Friday, Jan. 18, 2002

Study: Millions Drink Dirty Water

WASHINGTON (AP) - Millions of Americans have been
drinking tap water contaminated with chemical byproducts
from chlorine that are far more than what studies suggest may
be safe for pregnant women, two environmental groups say.

Chlorine is commonly used to disinfect drinking water. When it
is added to water that contains organic matter such as runoff
from farms or lawns, however, it can form compounds such as
chloroform that can cause illness.

The study released Tuesday by the Environmental Working
Group and Public Interest Research Groups identified areas
that may have increased health risks including miscarriage,
neural tube defects and reduced fetal growth from women
drinking chlorination byproducts.

``By failing to clean up rivers and reservoirs that provide
drinking water for hundreds of millions of Americans, EPA and
the Congress have forced water utilities to chlorinate water
that is contaminated with animal waste, sewage, fertilizer,
algae and sediment,'' the report says.

Jane Houlihan, EWG's research director, said the report also
shows how that cleanup failure has ``a direct impact on human
health.'' Pregnant women need to drink plenty of water, she
said, but they can reduce their exposure to potential risks
through simple measures such as home filters and purchasing
bottled water.

However, C.T. Howlett Jr., executive director of the Chlorine
Chemistry Council, said government agencies found no
compelling link between reproductive hazards and chlorinated
water.

He said chlorine has been added to drinking water for more
than a century, and the environmental groups' study ``may
unnecessarily alarm the public and, in particular, pregnant
women, about risks that are not supported by scientific
evidence.''

Catherine C. Milbourn, a spokeswoman for the Environmental
Protection Agency, said, ``EPA has standards in place for
these byproducts and has set even stricter standards in 2002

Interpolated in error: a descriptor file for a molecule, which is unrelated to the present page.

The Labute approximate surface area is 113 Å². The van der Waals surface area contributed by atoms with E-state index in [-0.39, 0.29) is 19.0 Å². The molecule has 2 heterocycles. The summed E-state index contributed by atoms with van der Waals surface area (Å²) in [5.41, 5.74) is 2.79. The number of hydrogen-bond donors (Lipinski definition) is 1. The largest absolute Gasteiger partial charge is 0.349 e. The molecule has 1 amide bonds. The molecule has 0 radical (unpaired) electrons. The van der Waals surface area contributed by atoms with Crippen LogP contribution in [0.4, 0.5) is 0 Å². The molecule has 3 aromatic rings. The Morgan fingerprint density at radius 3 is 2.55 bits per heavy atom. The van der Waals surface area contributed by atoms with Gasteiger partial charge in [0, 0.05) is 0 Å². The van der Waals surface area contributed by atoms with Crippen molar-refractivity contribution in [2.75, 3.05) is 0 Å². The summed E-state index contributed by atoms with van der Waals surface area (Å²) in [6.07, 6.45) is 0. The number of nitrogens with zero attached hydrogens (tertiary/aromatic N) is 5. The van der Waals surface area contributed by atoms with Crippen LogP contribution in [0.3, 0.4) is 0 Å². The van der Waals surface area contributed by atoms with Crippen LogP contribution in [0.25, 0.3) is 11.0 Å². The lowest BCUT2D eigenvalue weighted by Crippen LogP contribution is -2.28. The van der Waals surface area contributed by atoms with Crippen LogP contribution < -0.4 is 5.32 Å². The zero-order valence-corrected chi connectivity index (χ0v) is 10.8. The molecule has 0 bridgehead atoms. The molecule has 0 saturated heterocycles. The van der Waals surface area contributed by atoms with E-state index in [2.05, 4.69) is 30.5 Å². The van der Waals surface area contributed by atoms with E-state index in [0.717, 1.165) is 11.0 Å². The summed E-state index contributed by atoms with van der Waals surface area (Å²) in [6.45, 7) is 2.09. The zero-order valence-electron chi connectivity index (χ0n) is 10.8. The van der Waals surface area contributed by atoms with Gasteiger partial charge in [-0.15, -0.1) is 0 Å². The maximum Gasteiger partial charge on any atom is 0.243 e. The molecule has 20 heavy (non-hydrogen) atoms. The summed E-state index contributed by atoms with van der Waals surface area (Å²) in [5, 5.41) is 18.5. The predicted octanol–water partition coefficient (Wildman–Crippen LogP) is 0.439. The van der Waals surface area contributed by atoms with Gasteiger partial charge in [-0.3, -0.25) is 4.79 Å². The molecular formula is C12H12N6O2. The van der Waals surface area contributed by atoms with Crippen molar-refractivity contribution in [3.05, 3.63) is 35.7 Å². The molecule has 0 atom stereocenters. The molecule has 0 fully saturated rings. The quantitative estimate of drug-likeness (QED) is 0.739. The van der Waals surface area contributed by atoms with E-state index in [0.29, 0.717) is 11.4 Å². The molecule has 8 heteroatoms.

that local water providers are beginning to implement.''

Milbourn added that the EPA ``has an ongoing health
research program to provide additional scientific insight into
the potential risks posed by disinfection byproducts.''

Still, if the pregnancy studies are proved, millions could be at
risk, said Dr. Robert Morris, an environmental epidemiologist
at Tufts University School of Medicine in Boston.

``That body of literature isn't necessarily conclusive but people
ought to be aware of it,'' Morris said. ``It's pretty clear that
some of these compounds can be pretty bad actors. The fact
that these levels are as high as they are is certainly something
to be concerned about.''

The environmental groups combed water quality records in 29
states and the District of Columbia and matched them with
various research into birth defects and miscarriages
conducted by state and federal agencies and universities.

The groups said the places statistically most at risk due to
chlorination byproducts were those that are populous, lacked
buffers from urban sprawl and were downstream from
agricultural sites. But women in small towns generally face
twice the risk from drinking high levels of the byproducts,
Houlihan said.

Matching high rates doesn't prove the environmental risk
caused the health problems, however. Also, the results are
limited because, among other reasons, such health records
do not exist in some states.

On the Net:

Environmental Working Group: http://www.ewg.org

Environmental Protection Agency: http://www.epa.gov